Rodney Sieh, editor-in-chief and publisher of Liberian investigative outlet FrontPageAfrica, knows first-hand the harassment and risks critical journalists in his country face. In 2013, CPJ documented how he was sentenced to prison over unpaid fines in a criminal defamation case.
Sieh served three months of the 5,000-year sentence before being released after an international outcry. He has written about his experiences in his book, Journalist on Trial: Fighting Corruption, Media Muzzling and a 5,000-Year Prison Sentence, published in late 2018.
Sieh told CPJ this month that he and his journalists continue to be targeted. He is currently working with the London-based Media Legal Defence Initiative to file a lawsuit at the Economic Community of West African States (ECOWAS) Court of Justice in Nigeria over the harassment of his newspaper, staff, and other media in Liberia.
Sieh, a member of CPJ’s Africa advisory group, spoke with CPJ about his experiences and the current climate for Liberia’s press in the year since George Weah became president.
[This blog has been edited for length and clarity]
Looking back on President Weah’s record so far, would you describe his administration as a friend or enemy of press freedom?
To be honest, it is rather difficult to say whether President Weah is a friend or an enemy to the press. Personally, I was grateful that he paid me a visit during my incarceration when I was sentenced to 5,000 years in prison. As head of the leading opposition party, I think his visit showed that he means well and his presence showed a commitment to free press and a means of identifying with me during my struggles with the former regime of President Ellen Johnson-Sirleaf. However, since assuming the mantle of authority of the country, I have been a bit disappointed over the manner in which some of his supporters and officials of government have come after me and my newspaper for simply reporting the ills in society such as corruption, greed, misuse of public resources, the president’s failure to declare his assets, and the construction of several multi-million dollar properties.
I would like to hold him to his word that he is committed to a free press and want to believe that he is sincere and is truly a friend–and not an enemy of the press, but the actions and public statements he has made in recent time by labeling journalists as “enemies of the state” makes it difficult to conclude that this administration is sincere about its relationship with the press.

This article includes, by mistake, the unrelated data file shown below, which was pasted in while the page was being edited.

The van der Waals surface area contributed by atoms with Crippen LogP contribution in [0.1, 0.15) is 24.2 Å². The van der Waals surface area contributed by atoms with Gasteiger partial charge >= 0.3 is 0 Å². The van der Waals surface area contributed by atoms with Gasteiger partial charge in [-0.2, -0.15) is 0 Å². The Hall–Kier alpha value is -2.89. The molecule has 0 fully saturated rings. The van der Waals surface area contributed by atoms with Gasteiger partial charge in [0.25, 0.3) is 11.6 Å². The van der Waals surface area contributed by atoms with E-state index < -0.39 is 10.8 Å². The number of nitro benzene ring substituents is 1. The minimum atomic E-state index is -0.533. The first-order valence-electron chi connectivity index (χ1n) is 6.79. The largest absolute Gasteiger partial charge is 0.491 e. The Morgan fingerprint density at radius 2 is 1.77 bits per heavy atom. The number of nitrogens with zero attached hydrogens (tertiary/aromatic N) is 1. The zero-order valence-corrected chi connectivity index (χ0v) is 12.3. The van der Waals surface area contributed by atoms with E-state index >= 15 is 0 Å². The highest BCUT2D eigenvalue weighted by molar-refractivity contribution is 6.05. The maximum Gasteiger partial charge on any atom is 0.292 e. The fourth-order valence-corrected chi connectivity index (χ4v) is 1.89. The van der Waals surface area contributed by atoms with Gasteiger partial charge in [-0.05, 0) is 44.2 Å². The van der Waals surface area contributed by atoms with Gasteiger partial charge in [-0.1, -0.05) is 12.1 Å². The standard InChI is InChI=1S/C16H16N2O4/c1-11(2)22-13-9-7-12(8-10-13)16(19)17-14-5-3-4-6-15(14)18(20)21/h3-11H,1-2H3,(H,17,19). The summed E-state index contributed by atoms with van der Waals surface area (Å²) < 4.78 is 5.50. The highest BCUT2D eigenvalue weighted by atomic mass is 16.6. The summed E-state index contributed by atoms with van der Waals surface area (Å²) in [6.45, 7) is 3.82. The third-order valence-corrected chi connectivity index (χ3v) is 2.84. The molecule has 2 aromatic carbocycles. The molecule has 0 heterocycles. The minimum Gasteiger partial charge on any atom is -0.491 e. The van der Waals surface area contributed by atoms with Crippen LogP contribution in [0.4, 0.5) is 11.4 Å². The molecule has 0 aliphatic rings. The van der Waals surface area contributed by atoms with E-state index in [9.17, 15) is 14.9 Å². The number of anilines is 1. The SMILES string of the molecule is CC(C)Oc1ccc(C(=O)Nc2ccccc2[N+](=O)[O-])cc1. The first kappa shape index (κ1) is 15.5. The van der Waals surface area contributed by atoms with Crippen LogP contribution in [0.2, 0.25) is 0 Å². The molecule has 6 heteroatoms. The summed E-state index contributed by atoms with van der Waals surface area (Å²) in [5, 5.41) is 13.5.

How does Weah’s record on press freedom compare with that of his predecessor, Sirleaf?
On paper, Sirleaf signed Liberia on to the Table Mountain Declaration, which calls for the repeal of criminal defamation and insult laws across the African continent. In reality, my 5,000-year sentence blemished that. Sirleaf herself was critical of investigative reporting and her supporters were often found on social media attacking critical media and journalists when stories did not sing to the government’s tone. I would though give Sirleaf the edge on the level of tolerance. She managed to withstand a barrage of criticisms and investigative reports. She had a tough skin on that end, something I think President Weah and his officials and followers could take a cue from. President Weah’s labeling of the press and critics as “enemies of the state” and investigative reports as “fake news” in the shadows of U.S. President Donald Trump, in my view, dampened whatever efforts or overtures he is trying to make toward the press in his quest to soften some of the negative reporting against his government.
The government invited David Kaye, the U.N. Special Rapporteur, to visit Liberia in March 2018. In his subsequent report, Kaye identified the decriminalization of defamation and the transformation of the state broadcasting system as a priority. Has the Weah administration followed through on any of this?